Deals around the world.
This week, word hit that Steve Cohen’s Point72 had backed dark pool start-up Imperative Execution, which is akin to a missile defense system for institutional investors seeking to defend against high-frequency trading outfits. Also this week, crypto-giant Coinbase (which just plucked Och-Ziff’s CFO) announced that it had purchased Earn.com, and Mumbai-based Coverwallet raised $22 million courtesy of the IFC and Transamerica. Also, Basis, which is seeking to bring stability to the crypto monetary system, announced a hefty $133-million financing. Finally, Tala, a Santa Monica-based mobile-first microlender in emerging markets, announced a $65-million Series C that was led by Revolution Growth.
US financial institutions face GDPR uncertainty.
As the deadline approaches for GDPR compliance, US banks, fund companies, insurers and smaller financial institutions are all racing to put into place compliance solutions that will protect them from receiving a red card from Brussels. For a great overview of the challenges facing American firms with EU customers, we recommend the American Banker piece below by Penny Crosman.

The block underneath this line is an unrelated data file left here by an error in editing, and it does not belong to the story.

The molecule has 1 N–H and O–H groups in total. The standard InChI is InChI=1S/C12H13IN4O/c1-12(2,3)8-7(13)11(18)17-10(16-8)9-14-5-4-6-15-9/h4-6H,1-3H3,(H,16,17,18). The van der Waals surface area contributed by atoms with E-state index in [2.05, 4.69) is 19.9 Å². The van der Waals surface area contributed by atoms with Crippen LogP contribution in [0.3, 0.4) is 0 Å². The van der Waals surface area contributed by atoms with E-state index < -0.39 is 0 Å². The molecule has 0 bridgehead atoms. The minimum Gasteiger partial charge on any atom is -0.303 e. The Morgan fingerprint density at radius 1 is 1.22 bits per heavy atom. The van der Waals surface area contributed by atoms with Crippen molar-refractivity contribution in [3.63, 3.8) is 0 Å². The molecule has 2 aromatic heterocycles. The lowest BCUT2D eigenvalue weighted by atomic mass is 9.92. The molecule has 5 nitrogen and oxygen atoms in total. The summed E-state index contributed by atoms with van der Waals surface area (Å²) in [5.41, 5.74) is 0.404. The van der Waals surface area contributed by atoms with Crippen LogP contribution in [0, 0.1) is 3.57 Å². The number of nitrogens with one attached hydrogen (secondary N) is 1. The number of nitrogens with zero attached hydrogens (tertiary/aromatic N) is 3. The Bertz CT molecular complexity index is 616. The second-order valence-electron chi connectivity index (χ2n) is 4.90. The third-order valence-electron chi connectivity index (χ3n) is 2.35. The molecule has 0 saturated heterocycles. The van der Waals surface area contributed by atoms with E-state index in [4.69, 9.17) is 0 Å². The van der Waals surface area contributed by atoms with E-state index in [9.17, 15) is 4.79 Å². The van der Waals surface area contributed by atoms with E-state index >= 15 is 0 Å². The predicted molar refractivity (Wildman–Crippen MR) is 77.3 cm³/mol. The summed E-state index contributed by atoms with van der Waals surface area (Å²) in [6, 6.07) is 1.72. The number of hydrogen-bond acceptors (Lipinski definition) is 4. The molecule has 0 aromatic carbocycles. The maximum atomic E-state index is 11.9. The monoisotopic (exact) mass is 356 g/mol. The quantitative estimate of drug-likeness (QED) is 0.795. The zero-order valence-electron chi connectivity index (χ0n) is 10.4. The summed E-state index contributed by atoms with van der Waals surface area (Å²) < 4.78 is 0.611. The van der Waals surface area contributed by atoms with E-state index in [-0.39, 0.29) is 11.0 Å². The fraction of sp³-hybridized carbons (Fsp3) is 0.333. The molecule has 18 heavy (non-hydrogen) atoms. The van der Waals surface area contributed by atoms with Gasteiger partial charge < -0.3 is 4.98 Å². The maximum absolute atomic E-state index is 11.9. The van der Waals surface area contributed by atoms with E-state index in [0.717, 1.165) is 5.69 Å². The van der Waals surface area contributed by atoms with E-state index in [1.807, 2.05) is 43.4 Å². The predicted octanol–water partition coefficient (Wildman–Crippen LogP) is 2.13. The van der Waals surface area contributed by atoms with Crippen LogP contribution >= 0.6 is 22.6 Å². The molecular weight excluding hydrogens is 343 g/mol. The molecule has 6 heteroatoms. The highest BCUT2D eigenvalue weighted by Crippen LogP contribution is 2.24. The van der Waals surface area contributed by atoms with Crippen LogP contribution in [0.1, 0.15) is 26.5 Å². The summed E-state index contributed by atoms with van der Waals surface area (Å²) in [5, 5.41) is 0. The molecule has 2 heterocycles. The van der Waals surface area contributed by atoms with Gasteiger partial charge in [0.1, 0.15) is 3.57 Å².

Big payments players look to move past the NASCAR effect.
NASCAR fans don’t seem to mind the myriad of logos, ranging from Monster Energy to Pennzoil, tattooed on the cars of their favorite drivers. However, consumers viewing a retailer’s online checkout page aren’t as tolerant. That’s why this week, arch rivals Visa and Mastercard (the Richard Petty and Dale Earnhardt of payments networks) have teamed up (along with American Express and Discover) to offer a single-button payment option. The reason? The thunderous roar of PayPal.
Pre-sale ICO riot.
It’s no wonder that Telegram, which, according to ICOWhitelists, was used by 99 percent of ICOs to communicate with investors (as of October 2017), has had two hugely successful pre-sales. It’s also not a surprise that Russia has followed Iran’s example and banned the app, which plans to launch payments and communications services. Russia also proceeded to arrest the brave souls who actually had the temerity to toss colorful paper airplanes at its security headquarters.
Is culture a problem in banking?: In our view, the answer is hell yes, even if the word culture is hard to define. Will Beeson stirred an interesting discussion on related topics in his latest podcast featuring Duena Blomstrom, Sharon O’Dea and Alessandro Hatami.